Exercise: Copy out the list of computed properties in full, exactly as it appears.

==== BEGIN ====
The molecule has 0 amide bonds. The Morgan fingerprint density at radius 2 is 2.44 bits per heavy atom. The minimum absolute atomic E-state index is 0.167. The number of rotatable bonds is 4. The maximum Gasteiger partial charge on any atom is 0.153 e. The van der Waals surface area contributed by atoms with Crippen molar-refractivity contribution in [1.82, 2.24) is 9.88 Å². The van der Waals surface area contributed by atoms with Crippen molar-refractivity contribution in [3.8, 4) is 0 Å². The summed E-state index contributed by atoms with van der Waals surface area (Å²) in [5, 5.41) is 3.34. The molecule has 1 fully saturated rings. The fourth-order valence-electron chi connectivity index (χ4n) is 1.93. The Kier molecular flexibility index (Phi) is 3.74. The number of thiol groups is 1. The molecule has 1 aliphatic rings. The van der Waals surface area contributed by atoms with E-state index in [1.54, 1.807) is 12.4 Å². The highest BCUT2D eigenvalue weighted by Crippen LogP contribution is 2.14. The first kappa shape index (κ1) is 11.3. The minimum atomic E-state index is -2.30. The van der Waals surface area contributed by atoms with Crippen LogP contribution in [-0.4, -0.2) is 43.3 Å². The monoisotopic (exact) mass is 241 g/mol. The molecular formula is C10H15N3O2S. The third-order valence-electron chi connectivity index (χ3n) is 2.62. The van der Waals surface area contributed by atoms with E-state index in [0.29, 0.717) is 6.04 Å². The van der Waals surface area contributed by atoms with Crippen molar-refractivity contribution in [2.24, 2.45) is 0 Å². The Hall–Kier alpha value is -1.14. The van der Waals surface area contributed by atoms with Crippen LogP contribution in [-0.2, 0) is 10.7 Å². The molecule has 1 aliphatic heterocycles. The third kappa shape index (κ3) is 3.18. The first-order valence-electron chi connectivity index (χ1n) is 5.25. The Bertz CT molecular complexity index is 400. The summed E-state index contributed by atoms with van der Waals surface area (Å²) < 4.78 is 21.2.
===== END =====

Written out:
The molecule has 0 amide bonds. The Morgan fingerprint density at radius 2 is 2.44 bits per heavy atom. The minimum absolute atomic E-state index is 0.167. The number of rotatable bonds is 4. The maximum Gasteiger partial charge on any atom is 0.153 e. The van der Waals surface area contributed by atoms with Crippen molar-refractivity contribution in [1.82, 2.24) is 9.88 Å². The van der Waals surface area contributed by atoms with Crippen molar-refractivity contribution in [3.8, 4) is 0 Å². The summed E-state index contributed by atoms with van der Waals surface area (Å²) in [5, 5.41) is 3.34. The molecule has 1 fully saturated rings. The fourth-order valence-electron chi connectivity index (χ4n) is 1.93. The Kier molecular flexibility index (Phi) is 3.74. The number of thiol groups is 1. The molecule has 1 aliphatic rings. The van der Waals surface area contributed by atoms with E-state index in [1.54, 1.807) is 12.4 Å². The highest BCUT2D eigenvalue weighted by Crippen LogP contribution is 2.14. The first kappa shape index (κ1) is 11.3. The minimum atomic E-state index is -2.30. The van der Waals surface area contributed by atoms with Crippen LogP contribution in [-0.4, -0.2) is 43.3 Å². The monoisotopic (exact) mass is 241 g/mol. The molecular formula is C10H15N3O2S. The third-order valence-electron chi connectivity index (χ3n) is 2.62. The van der Waals surface area contributed by atoms with E-state index in [0.29, 0.717) is 6.04 Å². The van der Waals surface area contributed by atoms with Crippen molar-refractivity contribution in [2.24, 2.45) is 0 Å². The Hall–Kier alpha value is -1.14. The van der Waals surface area contributed by atoms with Crippen LogP contribution in [-0.2, 0) is 10.7 Å². The molecule has 1 aliphatic heterocycles. The third kappa shape index (κ3) is 3.18. The first-order valence-electron chi connectivity index (χ1n) is 5.25. The Bertz CT molecular complexity index is 400. The summed E-state index contributed by atoms with van der Waals surface area (Å²) < 4.78 is 21.2.